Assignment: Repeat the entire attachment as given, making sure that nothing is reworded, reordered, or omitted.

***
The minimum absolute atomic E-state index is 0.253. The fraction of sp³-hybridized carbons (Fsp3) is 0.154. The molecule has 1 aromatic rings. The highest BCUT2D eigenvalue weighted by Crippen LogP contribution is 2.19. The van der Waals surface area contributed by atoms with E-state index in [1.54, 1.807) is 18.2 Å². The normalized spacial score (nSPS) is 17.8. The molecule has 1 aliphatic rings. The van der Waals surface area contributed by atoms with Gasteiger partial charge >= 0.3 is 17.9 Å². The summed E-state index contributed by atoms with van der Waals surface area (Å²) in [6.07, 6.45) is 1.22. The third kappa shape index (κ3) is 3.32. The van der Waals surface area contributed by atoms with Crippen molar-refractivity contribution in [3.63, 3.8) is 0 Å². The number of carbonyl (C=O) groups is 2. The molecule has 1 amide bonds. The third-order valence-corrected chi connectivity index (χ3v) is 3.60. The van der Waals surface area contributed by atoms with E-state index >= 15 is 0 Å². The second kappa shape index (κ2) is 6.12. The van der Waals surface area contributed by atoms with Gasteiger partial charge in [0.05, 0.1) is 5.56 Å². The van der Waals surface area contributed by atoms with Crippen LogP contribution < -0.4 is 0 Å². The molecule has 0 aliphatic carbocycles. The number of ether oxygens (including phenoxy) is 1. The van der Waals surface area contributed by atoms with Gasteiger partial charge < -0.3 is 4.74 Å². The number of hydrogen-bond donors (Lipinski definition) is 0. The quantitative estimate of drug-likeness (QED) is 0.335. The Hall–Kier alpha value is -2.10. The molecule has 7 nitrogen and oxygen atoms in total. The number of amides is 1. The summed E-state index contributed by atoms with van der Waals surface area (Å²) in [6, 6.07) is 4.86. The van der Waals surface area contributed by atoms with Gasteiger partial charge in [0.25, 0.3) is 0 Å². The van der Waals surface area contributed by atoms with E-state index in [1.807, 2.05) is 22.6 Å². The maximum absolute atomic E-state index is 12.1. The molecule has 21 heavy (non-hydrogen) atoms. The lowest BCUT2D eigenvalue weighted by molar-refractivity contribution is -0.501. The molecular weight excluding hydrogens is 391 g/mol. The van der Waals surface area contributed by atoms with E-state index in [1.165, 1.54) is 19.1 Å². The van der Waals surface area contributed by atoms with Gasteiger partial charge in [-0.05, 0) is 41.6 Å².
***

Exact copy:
The minimum absolute atomic E-state index is 0.253. The fraction of sp³-hybridized carbons (Fsp3) is 0.154. The molecule has 1 aromatic rings. The highest BCUT2D eigenvalue weighted by Crippen LogP contribution is 2.19. The van der Waals surface area contributed by atoms with E-state index in [1.54, 1.807) is 18.2 Å². The normalized spacial score (nSPS) is 17.8. The molecule has 1 aliphatic rings. The van der Waals surface area contributed by atoms with Gasteiger partial charge >= 0.3 is 17.9 Å². The summed E-state index contributed by atoms with van der Waals surface area (Å²) in [6.07, 6.45) is 1.22. The third kappa shape index (κ3) is 3.32. The van der Waals surface area contributed by atoms with Crippen molar-refractivity contribution in [3.63, 3.8) is 0 Å². The number of carbonyl (C=O) groups is 2. The molecule has 1 amide bonds. The third-order valence-corrected chi connectivity index (χ3v) is 3.60. The van der Waals surface area contributed by atoms with E-state index >= 15 is 0 Å². The second kappa shape index (κ2) is 6.12. The van der Waals surface area contributed by atoms with Gasteiger partial charge in [0.05, 0.1) is 5.56 Å². The van der Waals surface area contributed by atoms with Crippen LogP contribution < -0.4 is 0 Å². The molecule has 0 aliphatic carbocycles. The number of ether oxygens (including phenoxy) is 1. The van der Waals surface area contributed by atoms with Gasteiger partial charge < -0.3 is 4.74 Å². The number of hydrogen-bond donors (Lipinski definition) is 0. The quantitative estimate of drug-likeness (QED) is 0.335. The Hall–Kier alpha value is -2.10. The molecule has 7 nitrogen and oxygen atoms in total. The number of amides is 1. The summed E-state index contributed by atoms with van der Waals surface area (Å²) in [6, 6.07) is 4.86. The van der Waals surface area contributed by atoms with Gasteiger partial charge in [0.25, 0.3) is 0 Å². The van der Waals surface area contributed by atoms with E-state index in [1.807, 2.05) is 22.6 Å². The maximum absolute atomic E-state index is 12.1. The molecule has 21 heavy (non-hydrogen) atoms. The lowest BCUT2D eigenvalue weighted by molar-refractivity contribution is -0.501. The molecular weight excluding hydrogens is 391 g/mol. The van der Waals surface area contributed by atoms with E-state index in [1.165, 1.54) is 19.1 Å². The van der Waals surface area contributed by atoms with Gasteiger partial charge in [-0.05, 0) is 41.6 Å².